The nation’s home builders offered yet another grim assessment of the nation’s housing market—and by extension, the economy—today, with a reading of 9 for the NAHB’s monthly Housing Market Index (HMI). For better or for worse, that is the same reading as November, when the HMI fell to its lowest since the index began in 1985.
“We have seen no improvement over the past month in terms of sales conditions for new homes,” said David Crowe, NAHB’s chief economist. “In fact, certain factors have gotten progressively worse, not the least of which is the job market, where massive layoffs are having a devastating effect on consumer confidence. At this point it will take definitive government action to stop the slide in home values and turn the tide of consumer sentiment.”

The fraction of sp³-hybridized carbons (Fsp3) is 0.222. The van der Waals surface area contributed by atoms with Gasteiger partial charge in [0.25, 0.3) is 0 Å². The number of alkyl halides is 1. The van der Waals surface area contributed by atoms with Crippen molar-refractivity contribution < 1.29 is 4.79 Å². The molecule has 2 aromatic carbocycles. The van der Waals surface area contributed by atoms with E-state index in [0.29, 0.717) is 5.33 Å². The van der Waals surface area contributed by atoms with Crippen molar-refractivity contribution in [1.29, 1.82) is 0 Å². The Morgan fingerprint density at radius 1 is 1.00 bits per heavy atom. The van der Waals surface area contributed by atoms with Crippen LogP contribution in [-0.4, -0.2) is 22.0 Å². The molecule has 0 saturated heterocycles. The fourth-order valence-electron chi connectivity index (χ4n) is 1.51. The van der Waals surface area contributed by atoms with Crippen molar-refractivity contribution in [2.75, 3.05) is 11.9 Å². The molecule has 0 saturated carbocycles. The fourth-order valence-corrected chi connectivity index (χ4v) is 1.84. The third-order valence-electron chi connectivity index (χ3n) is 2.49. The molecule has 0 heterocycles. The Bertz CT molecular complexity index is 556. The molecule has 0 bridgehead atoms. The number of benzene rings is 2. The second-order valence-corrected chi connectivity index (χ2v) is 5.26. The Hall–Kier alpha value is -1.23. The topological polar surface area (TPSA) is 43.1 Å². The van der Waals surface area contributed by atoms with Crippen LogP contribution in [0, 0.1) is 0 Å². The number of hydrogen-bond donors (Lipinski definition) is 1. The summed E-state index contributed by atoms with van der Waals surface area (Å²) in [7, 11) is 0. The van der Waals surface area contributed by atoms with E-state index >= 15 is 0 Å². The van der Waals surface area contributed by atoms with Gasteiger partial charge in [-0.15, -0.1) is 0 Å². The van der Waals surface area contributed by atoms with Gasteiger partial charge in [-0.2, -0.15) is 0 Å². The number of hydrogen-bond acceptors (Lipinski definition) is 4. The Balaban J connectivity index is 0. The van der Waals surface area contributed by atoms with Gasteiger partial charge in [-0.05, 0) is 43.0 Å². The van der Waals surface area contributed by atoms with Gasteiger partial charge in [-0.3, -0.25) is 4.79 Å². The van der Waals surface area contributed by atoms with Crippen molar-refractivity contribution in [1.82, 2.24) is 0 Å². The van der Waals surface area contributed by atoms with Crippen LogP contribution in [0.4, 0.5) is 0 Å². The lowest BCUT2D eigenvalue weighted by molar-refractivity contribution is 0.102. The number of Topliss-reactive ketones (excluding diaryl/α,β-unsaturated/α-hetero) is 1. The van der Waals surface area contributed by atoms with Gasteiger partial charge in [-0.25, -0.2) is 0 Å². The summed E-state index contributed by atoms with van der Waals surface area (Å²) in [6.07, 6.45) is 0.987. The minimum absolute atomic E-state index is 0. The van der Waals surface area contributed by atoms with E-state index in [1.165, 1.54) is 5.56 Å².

Such trends are also reflected in the December HMI. While the overall number held steady at 9, two of the index’s three components eroded in December. Present single-family sales dropped one point to a level of 8, and sales expectations for the next six months fell two points to a reading of 16. Only buyer traffic remained the same, at a level of 7.
“While builders are doing everything we can in the way of price and non-price incentives to move new homes off the books, buyers are afraid to move forward, and in any case there is almost no way to compete with the cut-rate product that is continually flooding the market from mounting foreclosures,” said NAHB President Sandy Dunn, who is a builder in West Virginia. “Congress and the administration must step in with substantial incentives to bring qualified buyers back to the table as well as effective foreclosure relief programs if we are to end this negative spiral that is weighing so heavily on our national economy.”
Alison Rice is senior editor, online, at BUILDER magazine.